For a quick summary of why we don't want our kids educated with the Common Core standards, this is a great article.  Its about Common Core in Catholic schools, but it hits the high points:

Here's another good (secular) article from the Washington Post:

And finally, if you are now too interested to stop, as I was a month or two ago, here is a 20 minute video explaining the pitfalls of the early-ed math portion of Common Core.  If you have a child in K-3rd grade, or you will soon, this is a MUST watch.  Put it on while you clean the kitchen tonight.  You will not regret it: 

One final anecdote: On the very day we decided not to send Sean back for anymore school, I went to the grocery store and ran into two moms from the pool.  The first asked me how school was going, and when I sighed and hesitated she jumped in and told me they just pulled their son out of public school too, and it was because of the Common Core work they were seeing.  (Honestly, look at your children's math homework--- you will notice it looks a little fishy).  The second mom is a teacher at a small Christian school downtown.  She said that very week they enrolled five (5) F-I-V-E new children from public school whose parents were fed up with what they saw and, like us, could. not. take. it. one. more. day.  I know these are just anecdotes, but it seems like all over, the system is not working.  The private schools and the home schools are filling up because we do not want the federal government telling our children exactly what they need to learn week to week.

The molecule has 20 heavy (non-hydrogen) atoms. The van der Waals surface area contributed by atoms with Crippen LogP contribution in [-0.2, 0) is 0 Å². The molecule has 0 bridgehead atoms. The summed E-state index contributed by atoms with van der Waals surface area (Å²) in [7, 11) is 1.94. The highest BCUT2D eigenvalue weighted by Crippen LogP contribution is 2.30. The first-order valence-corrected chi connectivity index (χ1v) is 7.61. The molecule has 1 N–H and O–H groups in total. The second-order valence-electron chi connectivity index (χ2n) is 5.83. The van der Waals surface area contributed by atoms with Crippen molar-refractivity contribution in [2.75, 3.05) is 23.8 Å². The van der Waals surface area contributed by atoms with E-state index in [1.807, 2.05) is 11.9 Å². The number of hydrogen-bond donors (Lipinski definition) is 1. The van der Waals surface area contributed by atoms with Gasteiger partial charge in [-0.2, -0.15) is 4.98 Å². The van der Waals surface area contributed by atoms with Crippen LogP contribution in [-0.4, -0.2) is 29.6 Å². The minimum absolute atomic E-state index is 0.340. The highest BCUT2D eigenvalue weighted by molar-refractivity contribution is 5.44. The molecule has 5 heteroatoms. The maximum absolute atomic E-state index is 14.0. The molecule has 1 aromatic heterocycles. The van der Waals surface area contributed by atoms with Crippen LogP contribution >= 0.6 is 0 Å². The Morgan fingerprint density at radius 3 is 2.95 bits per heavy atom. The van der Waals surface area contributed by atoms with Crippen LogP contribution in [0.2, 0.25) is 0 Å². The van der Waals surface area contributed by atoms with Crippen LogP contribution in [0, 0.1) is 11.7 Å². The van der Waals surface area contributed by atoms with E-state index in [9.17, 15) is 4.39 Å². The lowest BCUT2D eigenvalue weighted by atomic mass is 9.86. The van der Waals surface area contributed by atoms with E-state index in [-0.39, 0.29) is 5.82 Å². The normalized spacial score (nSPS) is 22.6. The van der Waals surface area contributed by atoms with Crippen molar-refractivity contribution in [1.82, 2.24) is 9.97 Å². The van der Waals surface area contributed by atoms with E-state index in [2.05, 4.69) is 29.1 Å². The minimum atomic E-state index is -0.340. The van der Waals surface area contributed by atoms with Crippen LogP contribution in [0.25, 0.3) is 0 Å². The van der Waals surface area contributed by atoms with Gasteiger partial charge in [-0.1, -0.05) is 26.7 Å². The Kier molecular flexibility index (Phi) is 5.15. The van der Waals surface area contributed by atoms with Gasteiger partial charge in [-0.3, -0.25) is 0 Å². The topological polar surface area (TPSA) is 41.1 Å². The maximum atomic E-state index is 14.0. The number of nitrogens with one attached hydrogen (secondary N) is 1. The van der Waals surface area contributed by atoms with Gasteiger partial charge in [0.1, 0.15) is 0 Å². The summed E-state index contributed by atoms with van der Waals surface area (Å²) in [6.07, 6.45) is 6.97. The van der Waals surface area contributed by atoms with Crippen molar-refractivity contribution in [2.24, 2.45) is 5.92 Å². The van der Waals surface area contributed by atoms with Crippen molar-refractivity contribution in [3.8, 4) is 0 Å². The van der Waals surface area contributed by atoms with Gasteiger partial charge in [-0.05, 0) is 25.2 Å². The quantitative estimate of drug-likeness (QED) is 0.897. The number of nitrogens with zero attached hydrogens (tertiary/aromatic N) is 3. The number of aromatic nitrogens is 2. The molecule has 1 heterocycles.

5. Peace.  School was not a peaceful experience for us.  Sean was visibly anxious and on edge every day.  Since starting homeschooling, he is remarkably more relaxed.  So is the rest of our family.  No more lifting sleeping children out of bed at 6:15 to hurry them through a truncated morning routine. The kids wake up at a normal hour now, have a normal breakfast, and we start school work around 8:00 a.m. or so.  So much of the school day felt unnatural and forced, that doing what comes naturally now is so much more peaceful.  The kids naturally sleep to a certain time.  Sean is naturally reading on his own and devouring any literature you put in front of him.  Why should we try to stop that?  His attention span is naturally unbelievably long, so we let him read until his eyes are blurry.  He will pick up a chapter book and read it cover to cover in one sitting.  Our family (yours truly included) naturally rests in the afternoon.  Sean gets the quiet time he naturally craves, and we are all more peaceful to start our evening routine.